Advanced Composition and Grammar
GERM-UA 114 Offered periodically. 4 points.
Improves students' proficiency in writing German at an advanced level. Students develop skills in the functional areas of analysis, interpretation, and argumentation. The composition endeavor is constructed as a process of drafting, peer review, guided editing, and redrafting. Includes a systematic review of advanced grammar, idioms, and structures necessary for the effective written expression of abstract concepts.
German Culture 1890-1989
GERM-UA 133 Offered periodically. 4 points.
Explores 20th-century German culture, literature, politics, and media as a mirror of our contemporary experience. Addresses a variety of media to discuss the experience of modernity: poetry, film, advertising, journalism, short stories, and drama. Emphasis on refining written expression, honing listening and reading skills, and a review of grammar.
Austria: Culture, History, Society
GERM-UA 145 Offered periodically. 4 points.
The works of Austrian writers, artists, architects, composers, and thinkers against the backdrop of the political and social climate of the Habsburg monarchy's final years. Works from a wide variety of fields—including literary texts (poetry, prose, and drama), film, music, art, architecture, philosophy, and psychology—and study of such figures as Sigmund Freud, Arthur Schnitzler, Hugo von Hofmannsthal, Gustav Klimt, Arnold Schönberg, Gustav Mahler, Adolf Loos, Theodor Herzl, and Berta Zuckerkandl.
Introduction to German Literature
GERM-UA 152 Offered every year. 4 points.
Required for the German major. Representative authors and works of German literature, with emphasis on the modern period. Basic conventions of literature and literary interpretation, as well as strategies for the effective reading of shorter and longer prose works, drama, and poetry. Guided writing assignments focus on developing the language skills necessary for effective written analysis and interpretation of literary texts in German.
Techniques of Translation
GERM-UA 153 Offered periodically. 4 points.
The history, theory, and practice of translation through German and English texts taken from a variety of cultural backgrounds. Diverse grammatical, syntactical, and stylistic problems foster a deeper understanding of the German language. Also stresses the acquisition of vocabulary and complex idiomatic structures necessary for effective reading comprehension, as well as written expression.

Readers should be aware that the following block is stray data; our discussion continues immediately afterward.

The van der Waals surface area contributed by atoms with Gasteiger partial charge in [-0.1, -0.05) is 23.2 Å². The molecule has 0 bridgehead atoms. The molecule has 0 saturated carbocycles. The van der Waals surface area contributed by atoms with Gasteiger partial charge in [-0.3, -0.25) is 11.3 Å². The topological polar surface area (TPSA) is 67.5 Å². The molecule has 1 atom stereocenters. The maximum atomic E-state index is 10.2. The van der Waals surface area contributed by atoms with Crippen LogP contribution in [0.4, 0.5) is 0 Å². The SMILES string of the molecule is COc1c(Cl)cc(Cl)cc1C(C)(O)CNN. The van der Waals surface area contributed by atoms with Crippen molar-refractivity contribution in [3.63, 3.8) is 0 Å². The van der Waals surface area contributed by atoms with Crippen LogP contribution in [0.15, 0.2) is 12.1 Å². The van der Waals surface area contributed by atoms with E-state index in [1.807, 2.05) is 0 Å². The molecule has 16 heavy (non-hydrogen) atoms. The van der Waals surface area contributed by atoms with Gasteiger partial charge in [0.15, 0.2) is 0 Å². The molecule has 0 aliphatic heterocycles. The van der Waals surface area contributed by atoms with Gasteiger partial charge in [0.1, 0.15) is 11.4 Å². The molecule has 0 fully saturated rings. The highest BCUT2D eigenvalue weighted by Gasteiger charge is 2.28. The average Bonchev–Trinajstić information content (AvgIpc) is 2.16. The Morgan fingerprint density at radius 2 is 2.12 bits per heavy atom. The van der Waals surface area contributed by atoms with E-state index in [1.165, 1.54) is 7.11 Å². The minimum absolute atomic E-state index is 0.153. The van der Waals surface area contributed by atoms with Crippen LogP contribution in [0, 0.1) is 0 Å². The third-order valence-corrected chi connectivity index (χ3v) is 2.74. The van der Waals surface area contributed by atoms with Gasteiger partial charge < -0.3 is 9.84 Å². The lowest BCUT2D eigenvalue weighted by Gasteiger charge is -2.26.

Advanced Literature and Culture Courses Conducted in English (200 Level)
Courses at the 200 level are conducted in English. Literature-oriented courses at this level may count in fulfillment of the College's minor in literature in translation. Many of these courses are cross-listed with other NYU departments or programs. No knowledge of German is required for courses at this level, and there are no prerequisites.
Introduction to German Culture
GERM-UA 220 Offered periodically. 4 points.
Crucial periods and events in German cultural history since the Enlightenment and important figures in modern intellectual and aesthetic history. The philosophies of Kant and Nietzsche; the music of Mozart and Wagner; the literary contributions of Lessing, Goethe, Fontane, and Brecht; and the art movements of dada and Bauhaus all serve as the basis for a discussion of the complex constellation of Kultur, politics, and power in the German intellectual tradition.
Marx, Nietzsche, Freud
GERM-UA 240 Offered periodically. 4 points.
Examines the work of these three seminal authors by focusing on their notions of interpretation, history, subjectivity, politics, religion, and art. The seminar does not present their work chronologically, but rather creates a dialogue between the authors around each topic and, thereby, delineates the origins of much modern thought.
The German Intellectual Tradition
GERM-UA 244 Offered periodically. 4 points.
Designed to familiarize students with the major currents of German intellectual and literary history. Organized thematically, conceptually, or according to the trajectories associated with crucial thinkers. Special emphasis is placed on the impact those thinkers have had on literary and aesthetic phenomena.